Located South of downtown Nashville, Tennessee, the Nashville Zoo at Grassmere has been at it's current location since 1996 and has been continuously expanding. There is an entrance fee and a parking fee. However, it is on the reciprocal zoo list, so if you are a member of another zoo, your admission may be reduced or free. For current information on pricing and the list of reciprocal zoos, visit http://www.nashvillezoo.org/.

As you enter, you'll pass brilliant blue Hyacinth Macaws and a Red-Crowned Crane on the way to the central plaza where you'll find the gift shop, a restaurant, and bathrooms. Across from the buildings is Gibbon Island where only water separates you from the small islands containing Siamangs and White-Cheeked Gibbons. If you hear a whooping sound during your visit, it's not one of the birds, it's the mating call of the Siamangs--no two pairs have the same pattern.

Heading along the main path to the right will take you to past a large and ellaborate wooden playground across from Festival Field (if you've got young kids, be prepared to have a seat for a while--it may be too much fun for them to pass by). If you continue you'll see the wild animal carousel, and beside it on the left is Lorikeet Landing where you can walk amongst the colorful birds and feed them nectar from cups you can buy for $1 at the exhibit. (Tip: if the zoo is crowded, and it's late in the day, the birds may not be hungry, so you may want to skip the nectar).

The path to the right of the carousel leads to Grassmere Historic Home and Farm, where common domestic animals (horses, cows, sheep, goats, chickens) are housed, and the Croft Home, an 1810 house listed on the National Register of Historic Places, offers tours seasonally.

Heading back the way you came, and to the right between Festival Field on the left and the carousel and Lorikeet Landing on the right, you'll find the African Savannah featuring Red River Hogs, African Elephants, and Masai Giraffes, as well as a gift shop (hours vary). The elephant enclosure is quite large, but there are several places to see them well depending on where they are. The path to the giraffes  around most of this enclosure is a bit of a hike, but well-themed.

If you head back past Festival Field to the gift shop and restaurant, and then continue to the right you'll find a wonderful Meerkat exhibit, which has a bubble for children (and flexible adults) to pop their heads up among the cute fellas. Look for the lookout, the one sitting up as if posing for your photo. If they all suddenly dive for cover, he's probably spotted a hawk flying overhead.

Continuing down a small hill you'll pass the Saddle-billed Stork, and cross a bridge to the Amphitheater which features live animal shows (a schedule will come with your map), and the Unseen New World building where you can cool off/warm up and see reptiles, amphibians, spiders, bats, and a small walk-through aviary. There are bathrooms inside Unseen New World (to the left after entering) and an outdoor snack bar nextdoor, with a few tables overlooking the pond.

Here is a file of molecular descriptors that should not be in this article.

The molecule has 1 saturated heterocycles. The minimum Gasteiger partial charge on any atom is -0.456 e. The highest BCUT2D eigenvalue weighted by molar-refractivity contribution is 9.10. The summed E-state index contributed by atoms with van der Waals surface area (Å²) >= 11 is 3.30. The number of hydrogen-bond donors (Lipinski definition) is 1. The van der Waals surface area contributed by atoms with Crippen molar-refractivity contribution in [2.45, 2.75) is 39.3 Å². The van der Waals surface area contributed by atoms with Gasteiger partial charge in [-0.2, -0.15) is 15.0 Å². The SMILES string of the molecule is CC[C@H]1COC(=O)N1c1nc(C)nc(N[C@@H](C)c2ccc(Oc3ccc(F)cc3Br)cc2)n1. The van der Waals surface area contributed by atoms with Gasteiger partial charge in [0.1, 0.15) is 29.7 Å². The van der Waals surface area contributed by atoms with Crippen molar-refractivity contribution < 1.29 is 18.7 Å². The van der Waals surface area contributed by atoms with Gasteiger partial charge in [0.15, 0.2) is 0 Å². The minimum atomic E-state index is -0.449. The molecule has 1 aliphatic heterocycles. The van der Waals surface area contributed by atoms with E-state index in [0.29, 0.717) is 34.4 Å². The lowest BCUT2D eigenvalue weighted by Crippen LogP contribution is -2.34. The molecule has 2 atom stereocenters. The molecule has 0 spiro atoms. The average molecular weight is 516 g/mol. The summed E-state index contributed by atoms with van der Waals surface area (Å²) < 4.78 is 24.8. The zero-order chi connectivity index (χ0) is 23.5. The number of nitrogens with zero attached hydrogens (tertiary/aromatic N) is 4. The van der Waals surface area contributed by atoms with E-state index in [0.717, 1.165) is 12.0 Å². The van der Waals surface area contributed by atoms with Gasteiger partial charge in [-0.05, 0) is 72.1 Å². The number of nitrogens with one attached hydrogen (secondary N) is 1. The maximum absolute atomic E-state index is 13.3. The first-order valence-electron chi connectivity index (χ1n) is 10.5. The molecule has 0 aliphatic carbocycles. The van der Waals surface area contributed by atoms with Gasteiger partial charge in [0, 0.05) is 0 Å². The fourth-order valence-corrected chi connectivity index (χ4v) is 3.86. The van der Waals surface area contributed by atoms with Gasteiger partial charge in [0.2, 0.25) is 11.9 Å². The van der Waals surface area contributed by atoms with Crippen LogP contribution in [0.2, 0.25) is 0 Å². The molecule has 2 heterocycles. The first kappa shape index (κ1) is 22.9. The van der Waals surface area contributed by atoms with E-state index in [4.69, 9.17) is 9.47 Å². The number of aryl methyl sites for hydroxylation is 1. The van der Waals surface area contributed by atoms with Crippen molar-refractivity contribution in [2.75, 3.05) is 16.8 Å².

The main loop of the zoo is ahead, as you cross another small bridge on the right and climb a gradual hill. You'll see glimpses to your right of a large enclosure featuring African animals, but there's a viewing area further up. You'll first pass the African Wild Dogs (which, as of Summer 2013, is being replaced by a walk-through exhibit of kangaroos and wallabies). You'll come to a small clearing next where there are picnic tables and a Dippin' Dots (super-frozen ice cream that comes in beads) stand and a viewing area of the aforementioned enclosure where Ostriches, Damara Zebras, and Elands roam together. 

Pressing on, you'll see two Bengal Tigers, one white and one orange, who are sisters. Further on is the small Eurasian Lynx exhibit.

You'll come to a small pond by a small shack next--Alligator Cove. Inside is a glass window where you can view the young Alligators, and outside and down the small hill you can see underwater into their enclosure as well. Further along the trail, across from the Rhinocerous Hornbill, you'll find restrooms and a shortcut to Critter Encounter (covered below), but don't turn yet because some of the best exhibits are just ahead.

You can't miss the moment you come to Bamboo Trail where you'll see some of the rarest of the zoo's animals. Over the foot bridge, inside an open-air building you can get up-close to Clouded Leopards and Red Pandas. The zoo has an excellent breeding program for clouded leopards, and the cubs will sometimes be on temporary exhibit either at Critter Encounter or in the Red Panda enclosure (without the red pandas, of course!) Across from this small building are playful Ring-tailed Lemurs and Guenons (a species of monkey). As you leave the Bamboo Trail, you can look down at the Cassowary, a large flightless bird with a colorful head.

As you near the end of the loop, you'll come to a pair of Cougars, and once you've rounded the bend, you'll see the Porcupine exhibit, baird's tapir exhibit, and flamingo exhibit (there is a bathroom and water fountain between the latter two). The tapir gave birth to a baby during the major flood in Nashville in 2010, so they named the baby Noah.

Finally, you've reached the last exhibit, Critter Encounters, where you can pet the friendly goats that roam about, and see the Camels, miniature Donkeys, Alpacas. There are also enclosures with wallabies, eagles, owls, and hornbills in this area.

Just up ahead you'll be back at the Unseen New World. If you don't need to visit the gift shop, and are ready to head home, there's a shortcut back to the parking lot. Take the stairs to the second level (either outside, or inside Unseen New World to the left, through the Aviary). You can walk past the desk here and exit the other side. The main entrance will be to your left.